Growing Food On Mars Difficult Than ‘The Martian’ Made It Look

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Most of us have witnessed the epic tale of survival - The Martian, where Matt Damon's character astronaut Mark Watney gets stranded on Mars during a mission. He plans his survival by growing potatoes on the Martian soil fertilized using feces of fellow astronauts.

 
Growing Food On Mars Difficult Than ‘The Martian’ Made It Look

While the movie is based on a fiction novel, growing crops could be a reality in the near future. Astronauts can opt for farming on the Red Planet to trim down their reliance on resupply missions. However, new lab experiments show that farming on Mars won't be as easy as simply planting crops and fertilizing them with human waste.

Scientists used three kinds of fake Mars dirt and planted crops in them. To replicate the Martian soil accurately one of the samples was made using volcanic rock, clays, and salts that NASA's Curiosity rover has seen on Mars. While the crops survived in the natural soils, the synthetic dirt failed to show any signs of growth.

"It's not surprising at all that as you get [dirt] that's more and more accurate, closer to Mars, that it gets harder and harder for plants to grow in it," said Kevin Cannon, planetary scientist, Colorado School of Mines in Golden, Colo. This "tells you that if you want to grow plants on Mars using soil, you're going to have to put in a lot of work to transform that material into something that plants can grow in," he added.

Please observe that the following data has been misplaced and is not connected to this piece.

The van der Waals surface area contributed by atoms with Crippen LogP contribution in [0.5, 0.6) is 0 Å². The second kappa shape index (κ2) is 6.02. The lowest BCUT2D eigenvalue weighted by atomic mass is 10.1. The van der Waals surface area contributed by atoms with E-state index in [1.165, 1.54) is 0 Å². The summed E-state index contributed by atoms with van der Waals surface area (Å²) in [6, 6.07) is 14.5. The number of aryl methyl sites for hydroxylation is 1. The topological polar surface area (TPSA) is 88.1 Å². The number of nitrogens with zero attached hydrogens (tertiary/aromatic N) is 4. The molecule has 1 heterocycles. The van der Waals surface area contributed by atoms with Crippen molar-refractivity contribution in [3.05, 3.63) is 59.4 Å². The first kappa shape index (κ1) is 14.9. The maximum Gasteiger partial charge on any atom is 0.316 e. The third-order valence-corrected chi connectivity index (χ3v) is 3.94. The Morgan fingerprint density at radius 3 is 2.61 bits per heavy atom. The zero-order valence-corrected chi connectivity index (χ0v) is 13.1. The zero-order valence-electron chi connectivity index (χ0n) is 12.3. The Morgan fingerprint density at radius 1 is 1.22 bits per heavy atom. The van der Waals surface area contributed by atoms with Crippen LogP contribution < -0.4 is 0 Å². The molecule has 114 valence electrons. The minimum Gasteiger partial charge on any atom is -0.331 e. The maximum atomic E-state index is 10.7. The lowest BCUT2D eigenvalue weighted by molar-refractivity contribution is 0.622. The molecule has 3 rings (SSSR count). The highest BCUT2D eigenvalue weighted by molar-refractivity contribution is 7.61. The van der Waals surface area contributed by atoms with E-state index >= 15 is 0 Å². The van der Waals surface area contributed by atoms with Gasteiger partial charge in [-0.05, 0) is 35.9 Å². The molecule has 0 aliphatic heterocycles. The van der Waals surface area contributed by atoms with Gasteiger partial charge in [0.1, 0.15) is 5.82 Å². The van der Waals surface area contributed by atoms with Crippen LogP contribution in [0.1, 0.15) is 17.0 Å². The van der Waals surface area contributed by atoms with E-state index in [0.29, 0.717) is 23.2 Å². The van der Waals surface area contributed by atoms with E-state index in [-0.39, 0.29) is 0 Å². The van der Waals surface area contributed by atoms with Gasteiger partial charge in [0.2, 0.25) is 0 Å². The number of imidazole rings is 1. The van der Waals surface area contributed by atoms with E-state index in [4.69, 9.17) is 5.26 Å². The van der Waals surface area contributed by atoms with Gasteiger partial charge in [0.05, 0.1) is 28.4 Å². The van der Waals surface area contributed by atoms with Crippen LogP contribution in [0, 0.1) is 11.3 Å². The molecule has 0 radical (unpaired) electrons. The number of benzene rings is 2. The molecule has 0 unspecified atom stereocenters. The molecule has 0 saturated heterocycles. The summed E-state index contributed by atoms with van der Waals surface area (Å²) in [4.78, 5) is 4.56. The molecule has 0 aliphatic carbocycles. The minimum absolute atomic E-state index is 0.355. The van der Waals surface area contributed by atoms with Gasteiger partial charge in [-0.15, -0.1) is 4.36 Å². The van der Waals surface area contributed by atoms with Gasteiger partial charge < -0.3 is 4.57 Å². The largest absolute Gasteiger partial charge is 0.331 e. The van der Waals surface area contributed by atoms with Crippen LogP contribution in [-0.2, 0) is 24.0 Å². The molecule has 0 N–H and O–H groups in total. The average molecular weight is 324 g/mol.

Biochemist Andrew Palmer and his team at the Florida Institute of Technology in Melbourne planted lettuce and A. thaliana seeds in fake Martian dirt at 22 Celsius and about 70 percent humidity. The seeds grew in natural dirt but failed to germinate in the synthetic dirt. "We would grow up plants under hydroponic-like conditions, and then we would transfer them" to the artificial dirt, Palmer says.

 

The team suspects that the high pH of 9.5 of the synthetic dirt is the problem. The other two soils have a pH value of around 7. After the researchers lowered the pH of the synthetic soil to 7.2, the crops survived for a week but eventually died.

Besides, another problem is that the synthetic dirt did not comprise calcium perchlorate, a toxic salt that makes for about two percent of the surface on Mars. When Palmer's team added it to the soil, none of the crops grew in the dirt.

"The perchlorate is a major problem" for growing crops on Mars, says Edward Guinan, astrobiologist, Villanova University, Pennsylvania. "There are bacteria on Earth that enjoy perchlorates as a food," he added.

The microbes consume the salt and produce oxygen. Guinan believes that if these bacteria are taken to Mars to eat perchlorates in Martian soil, they can get eliminate toxic components and also produce breathable oxygen for astronauts. "It probably depends where you land, what the geology and chemistry of the soil are going to be," Guinan says.

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